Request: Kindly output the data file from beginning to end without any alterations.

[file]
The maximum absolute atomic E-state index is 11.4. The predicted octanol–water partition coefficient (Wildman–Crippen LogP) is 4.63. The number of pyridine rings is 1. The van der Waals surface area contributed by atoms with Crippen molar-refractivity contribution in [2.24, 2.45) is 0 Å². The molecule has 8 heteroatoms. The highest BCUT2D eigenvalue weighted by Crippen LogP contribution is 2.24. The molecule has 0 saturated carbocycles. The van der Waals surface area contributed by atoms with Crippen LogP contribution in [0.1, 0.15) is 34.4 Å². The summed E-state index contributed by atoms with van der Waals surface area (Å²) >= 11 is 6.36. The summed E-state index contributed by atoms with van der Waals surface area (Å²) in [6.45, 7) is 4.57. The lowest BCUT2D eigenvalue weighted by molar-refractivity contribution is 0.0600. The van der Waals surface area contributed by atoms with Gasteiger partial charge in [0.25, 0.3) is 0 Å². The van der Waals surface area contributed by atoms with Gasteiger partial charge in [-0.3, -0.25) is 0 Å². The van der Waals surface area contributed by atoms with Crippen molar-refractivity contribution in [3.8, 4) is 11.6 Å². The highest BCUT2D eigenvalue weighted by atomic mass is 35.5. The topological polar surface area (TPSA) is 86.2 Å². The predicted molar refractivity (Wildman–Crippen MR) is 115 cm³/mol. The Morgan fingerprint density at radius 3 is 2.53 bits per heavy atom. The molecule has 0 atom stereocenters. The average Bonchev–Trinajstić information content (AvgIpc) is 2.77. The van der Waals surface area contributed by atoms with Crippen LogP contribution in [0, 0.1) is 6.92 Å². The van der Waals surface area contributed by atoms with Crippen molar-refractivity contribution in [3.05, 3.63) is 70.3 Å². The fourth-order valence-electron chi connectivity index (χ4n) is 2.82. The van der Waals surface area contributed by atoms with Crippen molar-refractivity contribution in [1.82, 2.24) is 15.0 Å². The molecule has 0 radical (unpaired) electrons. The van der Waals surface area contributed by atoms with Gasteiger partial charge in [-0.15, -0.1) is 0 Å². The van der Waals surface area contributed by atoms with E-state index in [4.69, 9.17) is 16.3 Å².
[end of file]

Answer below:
The maximum absolute atomic E-state index is 11.4. The predicted octanol–water partition coefficient (Wildman–Crippen LogP) is 4.63. The number of pyridine rings is 1. The van der Waals surface area contributed by atoms with Crippen molar-refractivity contribution in [2.24, 2.45) is 0 Å². The molecule has 8 heteroatoms. The highest BCUT2D eigenvalue weighted by Crippen LogP contribution is 2.24. The molecule has 0 saturated carbocycles. The van der Waals surface area contributed by atoms with Crippen LogP contribution in [0.1, 0.15) is 34.4 Å². The summed E-state index contributed by atoms with van der Waals surface area (Å²) >= 11 is 6.36. The summed E-state index contributed by atoms with van der Waals surface area (Å²) in [6.45, 7) is 4.57. The lowest BCUT2D eigenvalue weighted by molar-refractivity contribution is 0.0600. The van der Waals surface area contributed by atoms with Gasteiger partial charge in [0.25, 0.3) is 0 Å². The van der Waals surface area contributed by atoms with Gasteiger partial charge in [-0.3, -0.25) is 0 Å². The van der Waals surface area contributed by atoms with Crippen molar-refractivity contribution in [3.8, 4) is 11.6 Å². The highest BCUT2D eigenvalue weighted by atomic mass is 35.5. The topological polar surface area (TPSA) is 86.2 Å². The predicted molar refractivity (Wildman–Crippen MR) is 115 cm³/mol. The Morgan fingerprint density at radius 3 is 2.53 bits per heavy atom. The molecule has 0 atom stereocenters. The average Bonchev–Trinajstić information content (AvgIpc) is 2.77. The van der Waals surface area contributed by atoms with Crippen LogP contribution in [0, 0.1) is 6.92 Å². The van der Waals surface area contributed by atoms with Crippen molar-refractivity contribution in [3.05, 3.63) is 70.3 Å². The fourth-order valence-electron chi connectivity index (χ4n) is 2.82. The van der Waals surface area contributed by atoms with Crippen molar-refractivity contribution in [1.82, 2.24) is 15.0 Å². The molecule has 0 radical (unpaired) electrons. The van der Waals surface area contributed by atoms with Gasteiger partial charge in [-0.15, -0.1) is 0 Å². The van der Waals surface area contributed by atoms with E-state index in [4.69, 9.17) is 16.3 Å².